Writers are told repeatedly, “Avoid clichés.” That wise counsel is heard so often in the writing community most of us could recite it in our sleep.
In spite of the advice, there is one cliché that works for me. . .
“I love you.”
No other phrase has quite the same effect as those three little words.
If I were to follow the rules and eliminate all clichés, I’d have to omit those wonderful words from my stories, words every romance reader waits for.
With my trusty thesaurus by my side, I could come up with alternatives.
I adore you.
I dote upon you.
I care about you.
I delight in you.
I like you very much.
I have a crush on you.
I’m infatuated with you.
I’m partial to you.
I have a soft spot for you.
I have a thing about you.
I have a fondness/deep affection for you.
I have warm/tender feelings for you.
I feel an attachment to you.
I yearn for you.
I share an intimacy with you.
I feel passion/ardor for you.
I desire/lust after you.
I’m devoted to you.
I idolize/worship you.
I carry a torch for you.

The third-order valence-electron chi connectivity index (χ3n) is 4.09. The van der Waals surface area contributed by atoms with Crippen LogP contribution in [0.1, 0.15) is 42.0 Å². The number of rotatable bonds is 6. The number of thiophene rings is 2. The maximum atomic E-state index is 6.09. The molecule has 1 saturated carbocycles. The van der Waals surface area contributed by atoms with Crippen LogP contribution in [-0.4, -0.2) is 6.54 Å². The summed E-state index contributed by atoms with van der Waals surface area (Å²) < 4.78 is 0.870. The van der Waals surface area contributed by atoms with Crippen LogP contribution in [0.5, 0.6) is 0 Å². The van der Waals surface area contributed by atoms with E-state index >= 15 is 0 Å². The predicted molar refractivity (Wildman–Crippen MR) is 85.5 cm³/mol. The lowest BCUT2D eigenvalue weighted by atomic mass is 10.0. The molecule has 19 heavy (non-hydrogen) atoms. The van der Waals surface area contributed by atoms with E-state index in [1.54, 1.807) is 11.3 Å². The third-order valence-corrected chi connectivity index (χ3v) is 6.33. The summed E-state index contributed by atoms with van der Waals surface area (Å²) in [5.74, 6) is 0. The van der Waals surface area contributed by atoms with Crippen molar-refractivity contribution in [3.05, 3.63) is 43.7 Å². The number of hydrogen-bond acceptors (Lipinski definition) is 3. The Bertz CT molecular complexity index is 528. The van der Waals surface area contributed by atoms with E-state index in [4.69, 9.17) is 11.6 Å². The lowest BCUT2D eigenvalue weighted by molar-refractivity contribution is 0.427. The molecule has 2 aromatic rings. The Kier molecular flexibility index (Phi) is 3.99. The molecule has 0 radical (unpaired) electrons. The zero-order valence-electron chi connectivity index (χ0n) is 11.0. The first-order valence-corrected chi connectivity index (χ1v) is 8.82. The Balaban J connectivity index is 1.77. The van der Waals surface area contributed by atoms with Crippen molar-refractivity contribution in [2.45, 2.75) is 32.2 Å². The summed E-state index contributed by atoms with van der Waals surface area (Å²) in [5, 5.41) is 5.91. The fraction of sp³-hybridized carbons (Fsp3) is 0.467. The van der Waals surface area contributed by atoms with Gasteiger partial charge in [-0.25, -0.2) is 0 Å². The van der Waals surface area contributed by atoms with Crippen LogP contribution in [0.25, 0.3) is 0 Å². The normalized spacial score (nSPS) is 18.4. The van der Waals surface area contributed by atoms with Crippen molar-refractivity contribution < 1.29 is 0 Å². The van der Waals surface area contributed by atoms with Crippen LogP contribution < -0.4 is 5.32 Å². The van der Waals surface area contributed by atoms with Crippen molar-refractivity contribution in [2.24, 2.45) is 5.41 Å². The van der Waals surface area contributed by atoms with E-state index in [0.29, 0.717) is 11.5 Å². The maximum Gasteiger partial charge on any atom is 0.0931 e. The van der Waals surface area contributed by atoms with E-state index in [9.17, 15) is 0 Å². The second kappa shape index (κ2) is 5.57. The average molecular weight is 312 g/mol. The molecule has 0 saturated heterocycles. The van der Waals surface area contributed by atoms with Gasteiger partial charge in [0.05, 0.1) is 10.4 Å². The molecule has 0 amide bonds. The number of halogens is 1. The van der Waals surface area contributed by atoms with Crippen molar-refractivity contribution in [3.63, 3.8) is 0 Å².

I’m besotted/smitten with you.
I’m crazy/mad/nuts/wild about you.
A couple of the alternatives might work for me as the relationship is developing, but some are too mild to express the depth of emotion conveyed by the heartfelt words, “I love you.” Others express an emphasis on the physical rather than the emotional connection. There are those suitable for God rather than a person created by Him. A couple of the examples sound old-fashioned. A few sound fun but a bit flip.
I don’t know about you, but when I reach the end of a romance, none of the alternatives is as gratifying as those words I’ve waited some 200, 300, 400, or more pages to hear. Call me a purist, but I want the hero to tell the heroine, “I love you.” It’s short, simple, but, oh so satisfying–even if it is a cliché.
Now that’s not to say writers can’t have fun with those three little words. When my dear Gwynly surprised me last week and left a love note on our bathroom mirror, he added his own special touch. Not only did he tack on a word at the end that is so “him,” but his delivery scored major mush points. We’ve been married 23 years, and yet he surprised me by where he left the words. That’s the first time he’s used the mirror as his writing surface.
I’ll admit to being a hopeless romantic, but “I love you” is a cliché I can live with.
• • •
Do any words other than the traditional “I love you” work for you?
When reading or watching a romance, do you wait for those three little words?
Have you read great examples of a declaration of love that don’t use the usual three?